Poland reports several data points on Wednesday. July industrial output on Thursday and it is seen moderating to 4.6% y/y from 7.6% in the previous month. Meanwhile, PPI for July is forecast to stay stable at -1.6% y/y. But retail sales should garner the most attention, expected to fall to 2.8% from 3.8%. All in all, this should show a picture of relative balance for the Polish economy. Despite CPI in negative territory, we don’t think the central bank is about to change rates either way. Q2 GDP disappointed, but at 3.3% y/y it is still doing relatively well.
Russia’s July retails sales will be released on Wednesday and is expected to contract 9.8% y/y. This comes after a 9.4% contraction in the previous month. Since last December, every retail sales print has been negative, and if the -9.8% figure is confirmed, it will match the lowest level since late 2009. The deceleration of the Russian economy is no surprise, but the pace is exceeding what many had expected. And now with oil prices plunging further, it’s hard to see a bright spot anywhere in the horizon.
On Thursday, Taiwan’s export orders will be released and it is expected to fall 4.1% y/y in July, a small improvement over the 5.8% decline in June. Export orders have been gradually trending lower since late 2014, when they were running at about 13% growth.
Brazil’s unemployment rate for July will be released on Thursday. Unemployment is expected to increase to 7.1% from 6.9%. If confirmed, it will be the highest rate since mid-2010, adding to the country’s already dire economic situation. Although political sentiment seems to be improving slightly, the economic situation is not. We are not yet near the bottom for Brazil, and asset prices will continue to reflect this outlook.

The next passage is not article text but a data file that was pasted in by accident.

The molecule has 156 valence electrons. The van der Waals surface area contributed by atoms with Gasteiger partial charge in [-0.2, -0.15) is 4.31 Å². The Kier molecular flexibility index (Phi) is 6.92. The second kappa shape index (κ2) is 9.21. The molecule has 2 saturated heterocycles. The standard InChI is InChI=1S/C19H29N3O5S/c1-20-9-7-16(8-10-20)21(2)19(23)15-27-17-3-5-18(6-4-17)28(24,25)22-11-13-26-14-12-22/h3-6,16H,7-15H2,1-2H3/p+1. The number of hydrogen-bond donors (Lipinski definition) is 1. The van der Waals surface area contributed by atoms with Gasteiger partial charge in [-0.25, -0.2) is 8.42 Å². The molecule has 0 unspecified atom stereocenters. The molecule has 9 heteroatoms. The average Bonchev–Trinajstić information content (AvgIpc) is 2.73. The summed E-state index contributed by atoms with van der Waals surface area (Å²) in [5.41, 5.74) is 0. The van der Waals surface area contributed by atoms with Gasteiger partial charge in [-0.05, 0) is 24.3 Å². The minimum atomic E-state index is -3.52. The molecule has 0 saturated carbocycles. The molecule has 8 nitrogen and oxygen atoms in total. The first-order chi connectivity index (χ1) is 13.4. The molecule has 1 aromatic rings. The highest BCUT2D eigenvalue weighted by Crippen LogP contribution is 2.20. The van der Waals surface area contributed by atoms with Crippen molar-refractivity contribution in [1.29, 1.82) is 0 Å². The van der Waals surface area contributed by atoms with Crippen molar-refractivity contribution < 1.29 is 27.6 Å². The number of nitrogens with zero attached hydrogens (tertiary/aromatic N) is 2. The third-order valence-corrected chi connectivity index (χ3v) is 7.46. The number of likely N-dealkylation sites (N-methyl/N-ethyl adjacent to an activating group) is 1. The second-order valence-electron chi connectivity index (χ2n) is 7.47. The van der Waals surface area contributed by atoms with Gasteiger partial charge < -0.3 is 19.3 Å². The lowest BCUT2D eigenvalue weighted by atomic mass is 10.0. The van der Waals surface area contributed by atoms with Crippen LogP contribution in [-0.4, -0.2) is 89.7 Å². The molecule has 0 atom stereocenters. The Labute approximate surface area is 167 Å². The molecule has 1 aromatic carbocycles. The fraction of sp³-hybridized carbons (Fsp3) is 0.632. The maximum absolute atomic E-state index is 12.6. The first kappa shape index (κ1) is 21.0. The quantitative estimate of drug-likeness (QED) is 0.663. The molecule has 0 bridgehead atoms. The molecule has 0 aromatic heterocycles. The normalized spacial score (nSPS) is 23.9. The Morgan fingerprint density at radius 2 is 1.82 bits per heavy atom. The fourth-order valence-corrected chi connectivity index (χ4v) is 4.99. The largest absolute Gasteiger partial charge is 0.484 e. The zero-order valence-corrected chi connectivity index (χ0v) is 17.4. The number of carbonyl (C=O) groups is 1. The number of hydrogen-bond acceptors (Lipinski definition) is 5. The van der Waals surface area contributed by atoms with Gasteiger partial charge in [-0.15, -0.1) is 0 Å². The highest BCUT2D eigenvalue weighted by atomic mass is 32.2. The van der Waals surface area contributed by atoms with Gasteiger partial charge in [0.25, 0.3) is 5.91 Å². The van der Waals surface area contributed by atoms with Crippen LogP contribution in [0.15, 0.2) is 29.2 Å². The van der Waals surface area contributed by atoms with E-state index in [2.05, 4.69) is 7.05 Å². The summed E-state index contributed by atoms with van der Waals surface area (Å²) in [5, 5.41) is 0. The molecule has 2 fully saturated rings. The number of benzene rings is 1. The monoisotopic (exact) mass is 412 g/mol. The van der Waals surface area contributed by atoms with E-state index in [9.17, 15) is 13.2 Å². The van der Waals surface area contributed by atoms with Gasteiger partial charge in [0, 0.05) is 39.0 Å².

Mexico’s Q2 GDP will be released on Thursday and is expected to fall to 2.1% y/y, from 2.5% in the previous quarter. This would be roughly around the level of growth over the last few quarters. Despite the increased vigilance by the central bank towards the start of the Fed hiking cycle and the weakness of the peso, we doubt that this number will do much to change the outlook. We think the bank will stay put for the time being. Then on Friday, we get June retail sales. Markets are expecting a light pick up to 4.6% y/y, compared with 4.1% in the previous month.
China reports its Caixing manufacturing PMI preview for August on Friday, and it is expected to tick higher to 48.0. The July print came in at 47.8. This data point has trended lower since the 2014 high of 52.3 last July, staying below 50.0 since March. If confirmed, the number will just confirm that China is still slowing, but not at a dramatic pace.
Brazil reports its mid-month inflation readings on Friday. IPCA-15 for August is expected to tick higher to 9.57% y/y, compared with 9.25% previously. This will be the highest print since early 2004. Inflation continues to rise in Brazil, but it is likely to start peaking soon. The continued weakness in the currency does create some upside risks, but this is mitigated by the downside risk to economic growth, along with crippling interest rates and political uncertainty.
The Colombian central bank announces its decision on Friday. Although last meeting’s decision to hold rates at 4.50% was not unanimous, the bank is widely expected to keep rates at the same level. Pass-through inflation is now a big concern for policy members after the Colombian peso lost nearly 40% of its value over the last 12 months. Still, it doesn’t seem as if we are at the breaking point yet for a majority of board members. Separately, the trade balance for June will be released. Markets are forecasting a relatively unchanged figure of -$900 mln. Note that the trade deficit bottomed in January at $1.8 bln.